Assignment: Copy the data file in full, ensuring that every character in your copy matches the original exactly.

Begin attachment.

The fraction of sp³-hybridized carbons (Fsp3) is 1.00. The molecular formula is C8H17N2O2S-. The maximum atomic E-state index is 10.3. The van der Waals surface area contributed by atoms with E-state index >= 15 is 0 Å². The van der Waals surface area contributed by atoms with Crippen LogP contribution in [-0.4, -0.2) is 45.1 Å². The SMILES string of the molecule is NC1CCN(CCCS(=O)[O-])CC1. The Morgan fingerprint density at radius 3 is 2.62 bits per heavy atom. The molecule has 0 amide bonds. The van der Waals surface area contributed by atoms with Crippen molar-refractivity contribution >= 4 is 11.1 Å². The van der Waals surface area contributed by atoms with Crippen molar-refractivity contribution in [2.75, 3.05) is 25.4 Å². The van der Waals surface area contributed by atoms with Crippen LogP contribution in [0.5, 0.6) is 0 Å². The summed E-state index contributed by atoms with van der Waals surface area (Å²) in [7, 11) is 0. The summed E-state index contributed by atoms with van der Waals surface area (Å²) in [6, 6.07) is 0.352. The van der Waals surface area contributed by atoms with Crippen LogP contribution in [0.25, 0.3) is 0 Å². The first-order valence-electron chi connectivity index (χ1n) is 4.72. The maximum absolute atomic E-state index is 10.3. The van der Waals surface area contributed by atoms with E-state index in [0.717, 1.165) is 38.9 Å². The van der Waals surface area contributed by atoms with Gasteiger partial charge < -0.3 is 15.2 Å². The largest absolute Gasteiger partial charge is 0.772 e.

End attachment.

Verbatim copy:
The fraction of sp³-hybridized carbons (Fsp3) is 1.00. The molecular formula is C8H17N2O2S-. The maximum atomic E-state index is 10.3. The van der Waals surface area contributed by atoms with E-state index >= 15 is 0 Å². The van der Waals surface area contributed by atoms with Crippen LogP contribution in [-0.4, -0.2) is 45.1 Å². The SMILES string of the molecule is NC1CCN(CCCS(=O)[O-])CC1. The Morgan fingerprint density at radius 3 is 2.62 bits per heavy atom. The molecule has 0 amide bonds. The van der Waals surface area contributed by atoms with Crippen molar-refractivity contribution >= 4 is 11.1 Å². The van der Waals surface area contributed by atoms with Crippen molar-refractivity contribution in [2.75, 3.05) is 25.4 Å². The van der Waals surface area contributed by atoms with Crippen LogP contribution in [0.5, 0.6) is 0 Å². The summed E-state index contributed by atoms with van der Waals surface area (Å²) in [7, 11) is 0. The summed E-state index contributed by atoms with van der Waals surface area (Å²) in [6, 6.07) is 0.352. The van der Waals surface area contributed by atoms with Crippen LogP contribution in [0.25, 0.3) is 0 Å². The first-order valence-electron chi connectivity index (χ1n) is 4.72. The maximum absolute atomic E-state index is 10.3. The van der Waals surface area contributed by atoms with E-state index in [0.717, 1.165) is 38.9 Å². The van der Waals surface area contributed by atoms with Gasteiger partial charge < -0.3 is 15.2 Å². The largest absolute Gasteiger partial charge is 0.772 e.